Cauliflower and Peas Masala (Gobi Matar Masala)
- 2 cups cauliflower florets
- 1 cup green peas, frozen
- 2/3 tbsp. cilantro, finely chopped
- 1/2 tsp cumin seeds
- 1-2 pinches asafetida
- 1/2 tsp. turmeric powder
- 1 tsp. coriander powder
- 2 tbsp. apple sauce
- 1/4 tsp garam masala
- 1/4 tsp. red chile powder
- 1 tsp. salt, divided
- 1 tbsp. dry fenugreek leaves
- 3 tomatoes, parboiled and peeled
- 2 green chiles
- 1″ ginger piece
- 10-12 cashews
- Place cauliflower and peas in a pan with 1 cup of water and boil for 5 minutes.
- Prepare the paste by pureeing the 3 tomatoes, 2 green chiles, 1″ piece of ginger, and 10-12 cashews.
- In a second pan, add 2 Tbsp apple sauce ( this is the oil substitute) heat until warm, add cumin seeds, asafetida, turmeric, dry fenugreek leaves, coriander and sauté.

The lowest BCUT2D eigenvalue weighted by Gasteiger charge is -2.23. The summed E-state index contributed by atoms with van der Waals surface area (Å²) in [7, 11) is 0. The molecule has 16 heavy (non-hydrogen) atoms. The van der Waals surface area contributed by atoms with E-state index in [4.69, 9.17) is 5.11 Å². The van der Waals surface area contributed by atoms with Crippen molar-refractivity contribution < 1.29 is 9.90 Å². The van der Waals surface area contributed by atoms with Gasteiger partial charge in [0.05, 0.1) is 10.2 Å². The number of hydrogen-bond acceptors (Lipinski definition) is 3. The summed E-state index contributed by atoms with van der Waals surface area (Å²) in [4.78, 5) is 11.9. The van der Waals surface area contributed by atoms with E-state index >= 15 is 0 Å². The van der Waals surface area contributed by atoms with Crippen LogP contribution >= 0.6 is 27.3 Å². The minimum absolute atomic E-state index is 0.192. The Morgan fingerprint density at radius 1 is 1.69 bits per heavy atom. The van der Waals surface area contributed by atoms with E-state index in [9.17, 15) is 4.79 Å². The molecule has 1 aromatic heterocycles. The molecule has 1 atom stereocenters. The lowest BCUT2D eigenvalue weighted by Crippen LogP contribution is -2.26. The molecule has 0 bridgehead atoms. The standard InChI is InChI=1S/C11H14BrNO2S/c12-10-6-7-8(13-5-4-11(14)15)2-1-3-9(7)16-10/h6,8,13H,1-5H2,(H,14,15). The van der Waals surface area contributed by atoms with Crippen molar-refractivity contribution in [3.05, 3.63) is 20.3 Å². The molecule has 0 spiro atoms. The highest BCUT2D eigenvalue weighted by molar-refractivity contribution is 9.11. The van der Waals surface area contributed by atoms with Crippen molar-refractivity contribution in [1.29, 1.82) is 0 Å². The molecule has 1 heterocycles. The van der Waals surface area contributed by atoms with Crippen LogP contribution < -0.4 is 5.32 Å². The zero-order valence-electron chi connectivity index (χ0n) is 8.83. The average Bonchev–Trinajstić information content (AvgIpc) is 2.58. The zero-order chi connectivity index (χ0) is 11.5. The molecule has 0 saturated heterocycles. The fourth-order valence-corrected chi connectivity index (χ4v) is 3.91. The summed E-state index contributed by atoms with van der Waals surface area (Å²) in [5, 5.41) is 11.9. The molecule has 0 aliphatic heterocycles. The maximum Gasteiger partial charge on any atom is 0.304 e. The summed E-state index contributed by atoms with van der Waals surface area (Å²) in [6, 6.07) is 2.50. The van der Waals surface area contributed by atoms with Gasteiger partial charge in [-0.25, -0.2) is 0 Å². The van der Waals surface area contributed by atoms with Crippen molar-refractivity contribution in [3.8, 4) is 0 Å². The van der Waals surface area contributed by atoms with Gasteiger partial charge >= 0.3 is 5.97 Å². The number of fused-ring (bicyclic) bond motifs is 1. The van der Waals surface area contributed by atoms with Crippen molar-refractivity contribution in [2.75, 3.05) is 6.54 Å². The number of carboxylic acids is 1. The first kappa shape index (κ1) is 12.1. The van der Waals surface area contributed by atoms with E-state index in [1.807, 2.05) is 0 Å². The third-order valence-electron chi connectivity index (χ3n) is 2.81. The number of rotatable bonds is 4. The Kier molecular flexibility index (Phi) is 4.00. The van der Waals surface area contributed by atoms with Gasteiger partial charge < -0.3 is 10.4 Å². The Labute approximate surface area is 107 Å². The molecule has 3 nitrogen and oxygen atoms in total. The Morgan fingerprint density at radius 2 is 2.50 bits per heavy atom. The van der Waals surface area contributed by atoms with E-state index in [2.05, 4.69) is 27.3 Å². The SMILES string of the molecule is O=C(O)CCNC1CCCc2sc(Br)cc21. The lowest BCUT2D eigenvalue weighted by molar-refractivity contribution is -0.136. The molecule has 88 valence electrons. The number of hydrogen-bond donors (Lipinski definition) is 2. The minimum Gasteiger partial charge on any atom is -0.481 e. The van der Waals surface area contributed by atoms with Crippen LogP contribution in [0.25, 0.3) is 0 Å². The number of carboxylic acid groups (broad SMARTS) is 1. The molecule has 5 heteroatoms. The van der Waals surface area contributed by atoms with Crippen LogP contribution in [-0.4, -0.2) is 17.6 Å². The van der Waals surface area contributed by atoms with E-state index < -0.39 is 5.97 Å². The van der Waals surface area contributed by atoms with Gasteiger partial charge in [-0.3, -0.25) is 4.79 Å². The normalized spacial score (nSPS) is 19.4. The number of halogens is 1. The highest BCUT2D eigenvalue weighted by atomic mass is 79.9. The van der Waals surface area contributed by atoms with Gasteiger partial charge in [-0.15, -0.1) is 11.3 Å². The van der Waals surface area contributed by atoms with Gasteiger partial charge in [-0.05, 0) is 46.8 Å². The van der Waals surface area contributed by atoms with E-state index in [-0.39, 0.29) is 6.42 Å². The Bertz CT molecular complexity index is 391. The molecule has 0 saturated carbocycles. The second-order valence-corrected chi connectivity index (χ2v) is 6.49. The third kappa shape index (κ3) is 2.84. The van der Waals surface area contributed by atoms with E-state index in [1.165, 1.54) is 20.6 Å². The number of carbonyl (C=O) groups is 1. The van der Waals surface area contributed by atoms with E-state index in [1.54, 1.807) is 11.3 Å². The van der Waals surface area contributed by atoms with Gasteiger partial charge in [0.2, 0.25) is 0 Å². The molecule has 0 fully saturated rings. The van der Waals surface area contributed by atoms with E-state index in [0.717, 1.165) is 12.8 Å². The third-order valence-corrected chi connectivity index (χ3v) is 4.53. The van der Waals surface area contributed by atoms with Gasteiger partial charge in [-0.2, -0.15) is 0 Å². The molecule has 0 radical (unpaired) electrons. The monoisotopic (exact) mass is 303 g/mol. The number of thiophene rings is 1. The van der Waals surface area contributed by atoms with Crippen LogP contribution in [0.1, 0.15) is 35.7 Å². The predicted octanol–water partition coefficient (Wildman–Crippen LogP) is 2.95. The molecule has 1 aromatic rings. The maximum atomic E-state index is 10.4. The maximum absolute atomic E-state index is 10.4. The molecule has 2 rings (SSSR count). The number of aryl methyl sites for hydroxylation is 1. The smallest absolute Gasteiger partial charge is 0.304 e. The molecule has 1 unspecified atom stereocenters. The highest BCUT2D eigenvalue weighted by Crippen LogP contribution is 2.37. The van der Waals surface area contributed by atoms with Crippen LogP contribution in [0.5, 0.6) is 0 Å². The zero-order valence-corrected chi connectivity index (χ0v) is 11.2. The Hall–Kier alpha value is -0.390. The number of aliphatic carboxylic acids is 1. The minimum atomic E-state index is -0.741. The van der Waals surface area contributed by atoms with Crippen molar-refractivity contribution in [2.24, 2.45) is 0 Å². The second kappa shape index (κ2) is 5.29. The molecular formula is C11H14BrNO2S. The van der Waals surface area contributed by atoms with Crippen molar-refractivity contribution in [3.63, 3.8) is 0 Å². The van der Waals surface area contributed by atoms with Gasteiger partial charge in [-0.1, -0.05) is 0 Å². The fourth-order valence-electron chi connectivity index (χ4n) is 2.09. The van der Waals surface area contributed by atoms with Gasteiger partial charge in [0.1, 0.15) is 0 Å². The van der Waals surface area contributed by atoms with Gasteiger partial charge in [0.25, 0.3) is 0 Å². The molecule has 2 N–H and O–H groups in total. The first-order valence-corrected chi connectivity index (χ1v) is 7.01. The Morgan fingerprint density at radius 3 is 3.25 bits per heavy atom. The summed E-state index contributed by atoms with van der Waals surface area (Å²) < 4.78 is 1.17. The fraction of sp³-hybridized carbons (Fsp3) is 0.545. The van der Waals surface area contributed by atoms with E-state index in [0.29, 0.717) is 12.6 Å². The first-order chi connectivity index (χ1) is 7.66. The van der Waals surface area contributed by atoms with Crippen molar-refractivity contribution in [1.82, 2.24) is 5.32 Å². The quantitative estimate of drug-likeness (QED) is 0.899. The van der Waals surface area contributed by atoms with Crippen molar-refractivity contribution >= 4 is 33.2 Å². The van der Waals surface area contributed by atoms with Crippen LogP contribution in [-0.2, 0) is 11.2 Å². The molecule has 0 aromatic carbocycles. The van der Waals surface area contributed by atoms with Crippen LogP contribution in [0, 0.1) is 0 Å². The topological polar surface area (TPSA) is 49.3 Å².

- Add the previously prepared paste and the red chile powder, stir and cook until bubbly. A bit of water may be needed as these ingredients sauté so they don’t stick to the pan. This is the masala.
- After the 5 minutes, check the cauliflower and when tender, add 1/2 tsp. of the salt to the cauliflower and 1/2 tsp. of the salt to the masala, stir well.
- Mix the cauliflower and peas into the masala
- Add garam masala, cilantro and water for making a gravy consistency.
- Cover the pan and cook 2-3 min. on low flame, so that all the spices get absorbed into the vegetables.
- Serve with rice and naan.